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Module trash collection behaviour

Posted 11 years ago
The mathematica Module function is supposed to create temporary variables which are supposed to be deleted after the Function completes. However sometimes it doesn't.

For example consider the following mathematica code:
Module[{x}, x /. NDSolve[x'[t] == 1 && x[0] == 0, x, {t, 0, 1}][[1]]]

After evaluation the Global context will contain the temporary variable x$(ModuleNumber)
In[2]:= Names["@$@"]
Out[2]= {"x$759"}

Is this behaviour just a bug or is it a hidden feature? If so, do people know under exactly what conditions Mathematica does not get rid off temporary Module variable?

Maybe more importantly, do people know a good work around for it? (In length computations involving lots of modules the accumulating leftover module variables will steadily eat up all system memory).
5 Replies
As an update here are some links reporting similar behaviour sometimes by design, sometimes clearly buggy:

Summarizing here are some typical examples where Mathematica does not clear Module generated temporary variables:

Module[{x}, x /. NDSolve[x'[t] == 1 && x[0] == 0, x, {t, 0, 1}][[1]]]
Result: x$NNN is not removed.
Reason: ¿ NDSolve stores some expressions referencing x$NNN in the system cache ?
Solution: Clear system cache. (Presumably this will happen on its own as the kernel session progresses.)

Module[{y, z, a, b}, a = y + z; b = 2*a];
Result: y$NNN and z$NNN are not removed from global context.
Reason: y$NNN and z$NNN appear in the module output and are thus referenced by Out.
Solution: Clear Out, or more systematically limit the History Length through $HistoryLength

Module[{x}, f = x]
Result: x$NNN is not removed from global context.
Reason: Definition of f is referencing x$NNN
Solution: Clear f.

a[b_] := Module[{x}, x := 1; x /; b]
Result:a x$NNN is permanently placed in the global context every time a is called.
Reason: Unknown. This appears to be a bug.  (Clear and ClearSystemCache[] do not remove the x$NNN.)

Module[{a, b},
a[i_] := b[i - 1];
b[i_] := a[i - 1];
a[0] = 0; b[0] = 0; a[10]]
Result: a$NNN and b$NNN remain in global context.
Reason: Unknown. Bug?

It would be very helpful if someone could explain the behaviour of 4. and 5. (and how to avoid it).
Hmm, good point (and one I should have noticed). The behaviour seems to be automated and odd, as in
Module[{y, z, a, b}, a = y + z; b = 2*a];

Hopefully someone else can provide more information, as I'm interested as well.
POSTED BY: Martin Hadley
@ Martin:
 The example you give acts as one would expect. Evaluation of that module leaves y$NNN and z$NNN in the global context because those are present in the output of the module (2 (y$NNN + z$NNN)).

If you set $HistoryLength=0. Mathematica will actually remove those temporary symbols, as they are no longer used.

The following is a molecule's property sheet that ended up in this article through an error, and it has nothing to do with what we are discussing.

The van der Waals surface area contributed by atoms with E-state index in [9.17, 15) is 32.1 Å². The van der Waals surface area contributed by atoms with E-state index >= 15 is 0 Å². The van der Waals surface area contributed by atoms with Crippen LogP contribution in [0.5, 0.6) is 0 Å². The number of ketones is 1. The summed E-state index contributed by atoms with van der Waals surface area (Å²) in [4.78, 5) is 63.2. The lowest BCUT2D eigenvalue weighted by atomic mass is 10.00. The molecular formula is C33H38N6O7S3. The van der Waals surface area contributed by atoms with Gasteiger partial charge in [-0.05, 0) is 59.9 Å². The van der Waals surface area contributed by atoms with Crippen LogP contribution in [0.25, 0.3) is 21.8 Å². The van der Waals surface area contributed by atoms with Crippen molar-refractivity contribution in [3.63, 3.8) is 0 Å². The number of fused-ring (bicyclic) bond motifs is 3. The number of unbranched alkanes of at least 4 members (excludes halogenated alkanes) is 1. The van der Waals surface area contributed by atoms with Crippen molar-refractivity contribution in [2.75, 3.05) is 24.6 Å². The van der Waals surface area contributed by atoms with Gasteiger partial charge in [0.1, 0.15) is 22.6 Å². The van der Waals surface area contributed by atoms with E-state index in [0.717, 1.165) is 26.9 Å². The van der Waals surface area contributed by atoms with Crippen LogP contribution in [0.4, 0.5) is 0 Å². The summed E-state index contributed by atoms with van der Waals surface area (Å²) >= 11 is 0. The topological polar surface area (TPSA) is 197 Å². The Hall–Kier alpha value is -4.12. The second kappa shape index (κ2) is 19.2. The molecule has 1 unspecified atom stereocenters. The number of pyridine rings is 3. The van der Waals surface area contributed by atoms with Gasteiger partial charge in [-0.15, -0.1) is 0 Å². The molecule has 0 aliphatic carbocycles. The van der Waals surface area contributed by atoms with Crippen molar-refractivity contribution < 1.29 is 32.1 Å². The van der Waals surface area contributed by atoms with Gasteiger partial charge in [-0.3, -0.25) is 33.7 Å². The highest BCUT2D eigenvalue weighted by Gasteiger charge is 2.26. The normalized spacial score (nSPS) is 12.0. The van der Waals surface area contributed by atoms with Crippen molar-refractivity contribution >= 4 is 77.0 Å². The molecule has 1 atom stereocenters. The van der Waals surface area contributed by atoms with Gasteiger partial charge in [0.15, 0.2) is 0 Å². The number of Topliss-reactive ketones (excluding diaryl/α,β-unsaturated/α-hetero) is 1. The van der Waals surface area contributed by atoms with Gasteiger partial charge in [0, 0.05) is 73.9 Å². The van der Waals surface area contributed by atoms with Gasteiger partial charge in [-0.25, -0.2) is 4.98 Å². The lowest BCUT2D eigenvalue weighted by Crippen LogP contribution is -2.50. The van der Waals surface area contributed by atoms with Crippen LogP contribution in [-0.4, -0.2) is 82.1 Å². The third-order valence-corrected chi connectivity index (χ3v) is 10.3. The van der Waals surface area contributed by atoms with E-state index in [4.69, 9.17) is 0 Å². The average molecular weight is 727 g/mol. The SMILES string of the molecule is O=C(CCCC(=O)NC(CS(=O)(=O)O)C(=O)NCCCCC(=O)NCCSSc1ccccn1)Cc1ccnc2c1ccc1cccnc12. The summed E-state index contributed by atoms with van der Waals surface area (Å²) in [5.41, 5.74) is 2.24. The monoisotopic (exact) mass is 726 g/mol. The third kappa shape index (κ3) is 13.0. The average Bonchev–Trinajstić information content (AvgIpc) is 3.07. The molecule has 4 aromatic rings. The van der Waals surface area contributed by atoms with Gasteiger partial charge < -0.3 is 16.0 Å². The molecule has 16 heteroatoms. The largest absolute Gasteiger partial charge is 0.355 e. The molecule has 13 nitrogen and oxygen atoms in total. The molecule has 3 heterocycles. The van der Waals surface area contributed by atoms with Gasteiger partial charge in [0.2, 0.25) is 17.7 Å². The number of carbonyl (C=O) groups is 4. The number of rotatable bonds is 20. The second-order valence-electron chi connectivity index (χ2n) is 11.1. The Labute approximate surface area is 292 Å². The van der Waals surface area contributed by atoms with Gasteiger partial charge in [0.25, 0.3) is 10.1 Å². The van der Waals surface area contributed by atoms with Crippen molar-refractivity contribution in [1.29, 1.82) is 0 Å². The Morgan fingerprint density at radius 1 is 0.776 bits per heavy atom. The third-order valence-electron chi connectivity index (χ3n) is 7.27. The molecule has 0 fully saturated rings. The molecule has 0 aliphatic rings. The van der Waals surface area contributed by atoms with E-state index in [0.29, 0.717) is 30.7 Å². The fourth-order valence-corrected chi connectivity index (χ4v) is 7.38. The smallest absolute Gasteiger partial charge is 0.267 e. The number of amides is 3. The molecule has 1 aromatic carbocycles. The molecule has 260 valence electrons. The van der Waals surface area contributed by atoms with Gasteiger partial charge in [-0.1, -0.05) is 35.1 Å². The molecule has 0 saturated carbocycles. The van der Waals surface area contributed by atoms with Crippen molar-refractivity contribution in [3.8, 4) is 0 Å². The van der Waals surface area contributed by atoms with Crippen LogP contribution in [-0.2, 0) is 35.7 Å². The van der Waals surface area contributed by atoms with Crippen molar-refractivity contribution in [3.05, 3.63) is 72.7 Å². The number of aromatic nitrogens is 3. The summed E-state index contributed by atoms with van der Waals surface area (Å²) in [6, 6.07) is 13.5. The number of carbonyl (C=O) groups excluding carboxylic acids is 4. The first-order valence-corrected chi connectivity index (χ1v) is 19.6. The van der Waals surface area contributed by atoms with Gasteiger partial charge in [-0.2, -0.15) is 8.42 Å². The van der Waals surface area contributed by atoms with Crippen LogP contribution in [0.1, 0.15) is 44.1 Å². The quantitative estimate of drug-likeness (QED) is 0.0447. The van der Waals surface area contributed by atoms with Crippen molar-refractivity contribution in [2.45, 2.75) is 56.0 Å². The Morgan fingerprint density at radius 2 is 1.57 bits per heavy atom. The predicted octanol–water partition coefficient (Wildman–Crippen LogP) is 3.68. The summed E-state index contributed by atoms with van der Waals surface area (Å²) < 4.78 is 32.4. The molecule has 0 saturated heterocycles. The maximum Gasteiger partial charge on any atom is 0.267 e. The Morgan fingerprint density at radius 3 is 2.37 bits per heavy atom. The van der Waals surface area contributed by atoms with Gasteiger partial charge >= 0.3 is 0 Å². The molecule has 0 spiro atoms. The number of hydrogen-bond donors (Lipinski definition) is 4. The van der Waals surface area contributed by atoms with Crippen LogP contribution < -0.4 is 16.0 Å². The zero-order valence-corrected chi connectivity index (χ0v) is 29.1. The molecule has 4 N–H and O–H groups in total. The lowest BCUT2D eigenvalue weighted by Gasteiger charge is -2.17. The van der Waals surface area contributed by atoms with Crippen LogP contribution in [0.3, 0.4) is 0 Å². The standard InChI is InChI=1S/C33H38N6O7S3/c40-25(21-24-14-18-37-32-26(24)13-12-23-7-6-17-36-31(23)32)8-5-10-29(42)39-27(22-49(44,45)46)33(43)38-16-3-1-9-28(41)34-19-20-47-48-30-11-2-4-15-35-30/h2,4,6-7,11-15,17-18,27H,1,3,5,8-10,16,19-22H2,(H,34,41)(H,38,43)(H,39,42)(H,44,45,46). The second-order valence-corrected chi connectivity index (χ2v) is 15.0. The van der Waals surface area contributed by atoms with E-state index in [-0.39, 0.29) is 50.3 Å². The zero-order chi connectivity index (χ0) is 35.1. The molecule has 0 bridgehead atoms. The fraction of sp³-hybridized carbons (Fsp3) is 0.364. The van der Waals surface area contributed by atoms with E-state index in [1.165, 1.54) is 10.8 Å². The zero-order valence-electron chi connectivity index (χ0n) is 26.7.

In the example I gave, the persistent temporary variables are in fact removed if you clear the SystemCache. So it appears, that in that case NDSolve is storing some expressions involving that variable in the system cache.
But I have also encountered much more complicated examples clearing the system cache does not help. (I'll try to cook up a simple example)

Update example:

 In[80]:= Remove["@$@"]
 Module[{a, b},
  a[i_] := b[i - 1];
  b[i_] := a[i - 1];
  a[0] = 0; b[0] = 0; a[10]]
 Out[81]= 0
Out[83]= {"a$7421", "b$7421"}[/i][/i]

 In[84]:= Remove["@$@"]
 Module[{a, b},
  a[i_] := b[i - 1];
  b[i_] := b[i - 1];
  a[0] = 0; b[0] = 0; a[10]]
 Out[85]= 0
Out[87]= {}[/i][/i]
Module is not meant to forget about its variables, they always get added to the Global context -

You may find Block or With more useful for this kind of purpose, there's a tutorial to the difference between Block and Module here You'll find With useful where you need to evade Hold* attributes.
POSTED BY: Martin Hadley

The variable generated by Module are supposed to be temporary, i.e. they should be deleted as soon as they are no longer needed.

See the article you quoted:
Symbols generated by Module behave in exactly the same way as other symbols for the purposes of evaluation. However, these symbols carry the attribute Temporary, which specifies that they should be removed completely from the system when they are no longer used. Thus most symbols that are generated inside modules are removed when the execution of those modules is finished. The symbols survive only if they are explicitly returned.
(Note that the last sentence is apparently not true, since in the example provided the variable is not explicitly returned.)

Also note that Block and With are not suitable for what I need. (Local variables inside functions, which do not interact with existing global definitions)
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